White House National Security Adviser Jack Sullivan says President Joe Biden plans to announce new sanctions against Russia on Thursday while in Brussels.
Biden, who is scheduled to attend a special NATO meeting and address the European Council summit, is expected to focus on efforts to enforce existing sanctions already announced by the United States and its allies.
White House National Security Adviser Jake Sullivan said he would join our partners in imposing further sanctions on Russia and tightening existing sanctions.
Biden, traveling to Brussels and Poland – which has received more than 2 million Ukrainian refugees fleeing since the February 24 attacks – seeks to push for continued unity among Western allies as Russia continues its brutal offensive in Ukraine.
In Poland, Biden will meet with Polish President Andrzej Dudar, who has called for more US assistance and increased military presence in the eastern part of NATO as the war begins. The United States has already more than doubled the regular troop presence of more than 4,000 U.S. troops. Currently, there are about 10,000 U.S. troops in Poland.
Estonia, Latvia, Lithuania and Romania have also called for greater NATO or US military presence in recent weeks.
Sullivan suggested that Biden was planning to talk “about long-term alignment with the position of NATO forces in the East.”
“We think it’s the right place for him to be able to see the troops, to see the humanitarian experts and to meet a frontline and very weak ally,” Sullivan said of Biden’s visit to Poland.
Talks are already underway on troop coordination.
Last week, at NATO headquarters in Brussels, U.S. Secretary of Defense Lloyd Austin and his counterpart weighed in on what defenses to deploy on the eastern edge of the organization, from Estonia in the north to Latvia, Lithuania and Poland in the Black Sea to Bulgaria and Romania.
The goal is to dissuade President Vladimir Putin from ordering an attack on any of the 30 allies; Not just for the duration of this war, but for the next 5-10 years. Before launching it, Putin demanded that NATO halt its expansion and withdraw its forces from the East. The opposite is happening.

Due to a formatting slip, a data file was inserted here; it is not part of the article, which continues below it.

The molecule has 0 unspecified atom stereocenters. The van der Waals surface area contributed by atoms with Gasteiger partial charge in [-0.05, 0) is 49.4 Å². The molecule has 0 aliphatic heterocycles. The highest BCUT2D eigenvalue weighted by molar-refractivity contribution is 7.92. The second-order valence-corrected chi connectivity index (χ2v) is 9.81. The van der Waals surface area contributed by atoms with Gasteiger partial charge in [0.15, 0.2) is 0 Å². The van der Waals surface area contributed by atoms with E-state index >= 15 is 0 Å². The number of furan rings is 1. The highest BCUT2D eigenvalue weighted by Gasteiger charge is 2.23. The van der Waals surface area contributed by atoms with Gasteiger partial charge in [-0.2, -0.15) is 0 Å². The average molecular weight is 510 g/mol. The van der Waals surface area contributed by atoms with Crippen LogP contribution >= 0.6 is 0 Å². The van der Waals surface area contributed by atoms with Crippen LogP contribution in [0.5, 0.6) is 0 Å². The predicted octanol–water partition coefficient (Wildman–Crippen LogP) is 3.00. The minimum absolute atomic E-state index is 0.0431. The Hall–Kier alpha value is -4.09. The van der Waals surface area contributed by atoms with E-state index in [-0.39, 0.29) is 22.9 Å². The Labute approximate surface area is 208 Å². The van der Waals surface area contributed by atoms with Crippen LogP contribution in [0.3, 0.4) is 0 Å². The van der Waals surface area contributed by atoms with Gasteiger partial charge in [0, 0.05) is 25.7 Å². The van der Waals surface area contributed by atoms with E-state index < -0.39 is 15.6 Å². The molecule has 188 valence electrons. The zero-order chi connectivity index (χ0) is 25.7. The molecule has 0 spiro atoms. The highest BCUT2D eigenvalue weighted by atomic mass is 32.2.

In the last two months alone, the U.S. presence in Europe has grown from about 80,000 troops to about 100,000, up from about 1997, when the United States and its NATO allies began expanding the alliance that Putin has threatened. Russia and vice versa. By comparison, in 1991, the year the Soviet Union collapsed, according to Pentagon records, the United States had 305,000 troops in Europe, including 224,000 in Germany alone. Since then the number has steadily declined, reaching 101,000 in 2005 and approximately 64,000 in 2020.
Biden and NATO have repeatedly said that while the United States and NATO non-NATO members will provide arms and other defense assistance to Ukraine, they are determined to avoid any escalation by Kiev that could lead to a greater war with Russia.
Polish leaders have called for a Western peacekeeping mission to intervene in Ukraine, a move that could lead the United States and other allies to escalate the war.
Sullivan added that Biden would “announce joint measures to increase European energy security and reduce Europe’s dependence on Russian gas.”
Associated Press writers Robert Burns and Colin Long in Washington and Lorne Cook in Brussels contributed.